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“Birds of Prey” spreads its wings and soars

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“Do you know what a harlequin is? A harlequin’s role is to serve. It’s nothing without a master.”

The DC Extended Universe, or DCEU for short, has been an incredibly mixed bag since its initial inception. “Batman V Superman,” “Suicide Squad” and “Justice League” were the films that should have jump started the DCEU into hyperdrive, but fell flat of expectations by being muddled, choppily made machines that favored style over deep substance. Then somewhere mixed between those films, the DCEU found success by the name of “Wonder Woman,” “Aquaman” and “Shazam.” While these films had their respective issues, they presented an uptick in quality in the extended universe when it needed it the most.

Now bursting through the uneven shreds of the DCEU comes “Birds of Prey,” the aptly-named “girl-gang” film that features another incredible performance from Margot Robbie as Harley Quinn who was featured in 2016’s much derided “Suicide Squad.” Robbie’s Quinn was delegated as a side character in that film, but here in “Prey” she has been blessed with a leading role and we should all be better off because of it. Robbie was arguably the best part of “Suicide Squad” because she commanded the screen when nothing else could in that messy film. She completely stole the show, and now in “Birds of Prey” Robbie has perfectly embodied what the character of Harley Quinn should be and I genuinely don’t think anyone else could have pulled off the character as effortlessly as her. There’s not much more in this world I want than Robbie portraying this character forever.

“Birds of Prey” has been a film I’ve been anticipating for a while now, so I am elated to say that the film is an unabashed success. Director Cathy Yan imbues so much energy, creativity and color into the film that it’s hard not to get swept up in all its manic glory. Seriously, let her direct anything she wants after this because she is such a natural at it. The screenplay by Christina Hodson matches up perfectly with Yan’s direction because it’s equally as wild with a dash of R-rated crudeness to boost. I had some skepticism regarding her screenplay due to some of her previous scripts — the Katherine Heigl thriller “Unforgettable” and the Naomi Watt’s thriller “Shut In” are on her resume — but her screenplay here is really great thanks to its snappy dialogue and entertaining tone.

Energetic is the word I most associate with this film and all the actions scenes are the very definition of energetic. Chad Stahelski of “John Wick” fame helped to pull off the wild action sequences in this film, which is immensely evident because the action scenes reminded me of those in the “John Wick” films. There is a sequence near the middle of the film where Harley breaks into a prison that features some of the most exciting, kinetic action scenes I’ve seen since the “John Wick” and “The Raid” films. They’re immensely exciting and should please even the most die-hard action fans looking for another thrill.

However, the film does pull back a bit when it bounces back and forth between multiple time jumps. It begins to explain something by way of Harley Quinn’s narration, but then it stops and takes us back to a completely different time or even back to a previous scene and tries to interweave something else that was apparently going on at the same time. While there are a few instances that make these transitions pretty seamless, there are also a few instances where it can get confusing because it takes its time explaining something else that happens when we were already in the middle of another scene. For example, a 15-minute flashback scene is wedged between the middle of a completely different scene.This particular instance was really quite jarring, and it does this back and forth time jumping pretty often, so it can sometimes be a bit confusing narratively.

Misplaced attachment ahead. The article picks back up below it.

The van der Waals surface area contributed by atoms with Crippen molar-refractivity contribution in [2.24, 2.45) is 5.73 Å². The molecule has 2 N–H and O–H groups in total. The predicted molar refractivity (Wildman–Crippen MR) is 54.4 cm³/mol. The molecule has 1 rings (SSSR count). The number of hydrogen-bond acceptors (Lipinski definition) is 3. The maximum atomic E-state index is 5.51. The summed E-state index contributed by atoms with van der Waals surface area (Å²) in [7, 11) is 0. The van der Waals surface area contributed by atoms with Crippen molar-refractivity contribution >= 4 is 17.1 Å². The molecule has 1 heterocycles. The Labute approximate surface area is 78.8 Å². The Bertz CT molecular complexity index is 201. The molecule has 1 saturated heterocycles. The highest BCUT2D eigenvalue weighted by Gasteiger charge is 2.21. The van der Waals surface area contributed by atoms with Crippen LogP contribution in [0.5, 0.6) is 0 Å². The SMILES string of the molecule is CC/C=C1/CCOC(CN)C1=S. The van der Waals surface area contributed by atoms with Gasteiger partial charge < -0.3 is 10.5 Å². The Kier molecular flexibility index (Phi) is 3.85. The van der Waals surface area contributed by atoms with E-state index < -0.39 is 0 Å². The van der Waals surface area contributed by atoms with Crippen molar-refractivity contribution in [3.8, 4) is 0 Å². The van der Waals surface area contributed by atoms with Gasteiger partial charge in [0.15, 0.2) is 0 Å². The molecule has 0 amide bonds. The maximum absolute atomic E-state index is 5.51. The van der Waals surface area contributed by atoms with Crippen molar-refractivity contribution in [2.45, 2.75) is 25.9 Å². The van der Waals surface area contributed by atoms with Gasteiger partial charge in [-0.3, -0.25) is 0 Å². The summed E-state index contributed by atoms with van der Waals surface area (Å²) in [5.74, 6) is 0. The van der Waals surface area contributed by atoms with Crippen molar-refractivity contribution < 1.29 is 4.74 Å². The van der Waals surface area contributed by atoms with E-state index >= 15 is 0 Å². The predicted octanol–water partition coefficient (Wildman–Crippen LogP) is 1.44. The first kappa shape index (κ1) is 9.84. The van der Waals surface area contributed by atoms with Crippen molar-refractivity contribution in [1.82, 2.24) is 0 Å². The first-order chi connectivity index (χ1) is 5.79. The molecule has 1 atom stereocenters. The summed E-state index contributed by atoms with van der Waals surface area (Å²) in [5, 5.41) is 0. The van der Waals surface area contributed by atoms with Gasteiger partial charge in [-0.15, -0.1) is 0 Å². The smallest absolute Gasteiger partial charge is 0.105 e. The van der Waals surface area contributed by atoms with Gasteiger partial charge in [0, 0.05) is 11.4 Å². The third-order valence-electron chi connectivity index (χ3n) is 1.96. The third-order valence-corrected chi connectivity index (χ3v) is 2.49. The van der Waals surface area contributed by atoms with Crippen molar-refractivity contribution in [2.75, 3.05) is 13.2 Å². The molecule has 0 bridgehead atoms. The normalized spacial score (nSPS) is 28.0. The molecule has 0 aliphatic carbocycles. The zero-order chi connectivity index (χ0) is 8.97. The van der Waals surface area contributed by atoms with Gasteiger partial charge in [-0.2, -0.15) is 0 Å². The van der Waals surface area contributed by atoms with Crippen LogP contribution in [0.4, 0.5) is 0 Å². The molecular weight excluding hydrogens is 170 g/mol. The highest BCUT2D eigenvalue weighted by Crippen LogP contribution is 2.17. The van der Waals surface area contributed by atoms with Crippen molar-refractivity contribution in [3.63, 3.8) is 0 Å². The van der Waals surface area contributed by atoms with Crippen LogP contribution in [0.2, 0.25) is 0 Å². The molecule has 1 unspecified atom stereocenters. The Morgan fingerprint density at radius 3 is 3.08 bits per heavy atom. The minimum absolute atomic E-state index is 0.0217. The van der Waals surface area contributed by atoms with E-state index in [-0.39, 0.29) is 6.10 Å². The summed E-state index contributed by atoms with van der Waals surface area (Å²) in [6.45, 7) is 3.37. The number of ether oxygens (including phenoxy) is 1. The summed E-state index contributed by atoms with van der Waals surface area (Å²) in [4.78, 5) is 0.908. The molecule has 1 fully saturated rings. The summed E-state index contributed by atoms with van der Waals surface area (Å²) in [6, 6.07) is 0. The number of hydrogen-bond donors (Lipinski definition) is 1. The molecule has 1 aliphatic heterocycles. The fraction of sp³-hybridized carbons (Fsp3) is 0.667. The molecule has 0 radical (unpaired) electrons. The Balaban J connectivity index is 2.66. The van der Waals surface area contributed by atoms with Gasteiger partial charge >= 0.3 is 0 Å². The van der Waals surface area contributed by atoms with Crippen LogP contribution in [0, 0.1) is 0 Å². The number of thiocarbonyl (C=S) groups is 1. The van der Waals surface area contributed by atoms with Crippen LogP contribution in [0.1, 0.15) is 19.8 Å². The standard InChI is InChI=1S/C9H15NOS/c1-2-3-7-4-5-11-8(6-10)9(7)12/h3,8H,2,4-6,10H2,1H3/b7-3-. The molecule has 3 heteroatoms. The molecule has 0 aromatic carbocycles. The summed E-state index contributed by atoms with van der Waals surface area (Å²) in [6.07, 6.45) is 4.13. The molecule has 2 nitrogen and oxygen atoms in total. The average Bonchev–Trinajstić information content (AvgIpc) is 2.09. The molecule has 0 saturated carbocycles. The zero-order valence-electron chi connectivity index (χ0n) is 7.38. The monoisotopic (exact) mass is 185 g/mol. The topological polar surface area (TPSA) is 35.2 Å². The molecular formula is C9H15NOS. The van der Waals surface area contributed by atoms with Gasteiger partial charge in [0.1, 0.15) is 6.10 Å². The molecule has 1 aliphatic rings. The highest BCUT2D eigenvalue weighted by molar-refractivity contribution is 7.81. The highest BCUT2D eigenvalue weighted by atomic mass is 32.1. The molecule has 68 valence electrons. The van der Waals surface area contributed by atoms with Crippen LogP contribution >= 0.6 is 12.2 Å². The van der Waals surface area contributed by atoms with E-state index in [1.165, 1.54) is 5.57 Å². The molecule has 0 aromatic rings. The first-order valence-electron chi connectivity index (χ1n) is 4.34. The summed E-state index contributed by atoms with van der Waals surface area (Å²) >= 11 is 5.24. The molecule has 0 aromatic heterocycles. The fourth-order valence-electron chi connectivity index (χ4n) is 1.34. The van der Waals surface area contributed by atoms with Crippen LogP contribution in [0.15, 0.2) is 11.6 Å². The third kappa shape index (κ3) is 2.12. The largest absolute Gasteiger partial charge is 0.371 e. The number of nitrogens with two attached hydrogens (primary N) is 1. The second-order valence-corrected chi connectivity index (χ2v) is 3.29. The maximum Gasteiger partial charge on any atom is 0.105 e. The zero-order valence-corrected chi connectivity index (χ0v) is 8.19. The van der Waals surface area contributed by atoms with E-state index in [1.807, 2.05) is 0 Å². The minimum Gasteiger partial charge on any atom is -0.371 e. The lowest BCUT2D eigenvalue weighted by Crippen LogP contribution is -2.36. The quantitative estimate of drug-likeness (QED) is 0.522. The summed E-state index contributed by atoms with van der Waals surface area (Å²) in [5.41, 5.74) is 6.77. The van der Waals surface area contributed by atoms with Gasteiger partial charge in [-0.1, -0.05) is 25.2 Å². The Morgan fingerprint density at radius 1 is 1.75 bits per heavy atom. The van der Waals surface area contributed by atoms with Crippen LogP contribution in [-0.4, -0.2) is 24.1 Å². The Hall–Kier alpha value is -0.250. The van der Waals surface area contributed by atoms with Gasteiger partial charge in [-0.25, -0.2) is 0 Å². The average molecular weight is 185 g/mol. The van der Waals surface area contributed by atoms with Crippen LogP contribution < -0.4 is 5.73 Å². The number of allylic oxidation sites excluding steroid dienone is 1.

While Robbie’s Quinn is definitely the star of the show, the film rises on the strength of its supporting performances, too. Another standout is Jurnee Smollett-Bell as Black Canary, who completely sells the character as the complete badass she is. Mary Elizabeth Winstead is a great Huntress, even though I wish she could have had more to do in the film. Ella Jay Basco as Cassandra Cain and Rosie Perez as Renee Montoya also deliver commendable performances. When the script calls for them to shine, they do exactly that. The aforementioned Birds don’t end up teaming up until the very end of the film, so I would have liked to see more of them all together, but their individual performances are all solid enough to help soften this blow a little. Ewan McGregor is a wildly over-the-top villain as Roman Sionis/Black Mask, so much so that anytime he was onscreen, it was apparent he was having the time of his life portraying such a crazed villain. His chemistry with Chris Messina’s Victor Zsasz was another major highlight of the film as well.

“Birds of Prey” is currently my favorite film in the DCEU, not only because it did indeed give fans the proper characterization of Harley Quinn that we so deserve, but because it’s such an immensely fun, entertaining film that does something different with its comic book roots. I want more comic book movies that take such wild risks while being so entertainingly fun like this one does.

Grade: 4.25/5

Featured Illustration: Miranda Thomas

Article Originally Published by on North Texas Daily

Source: North Texas Daily

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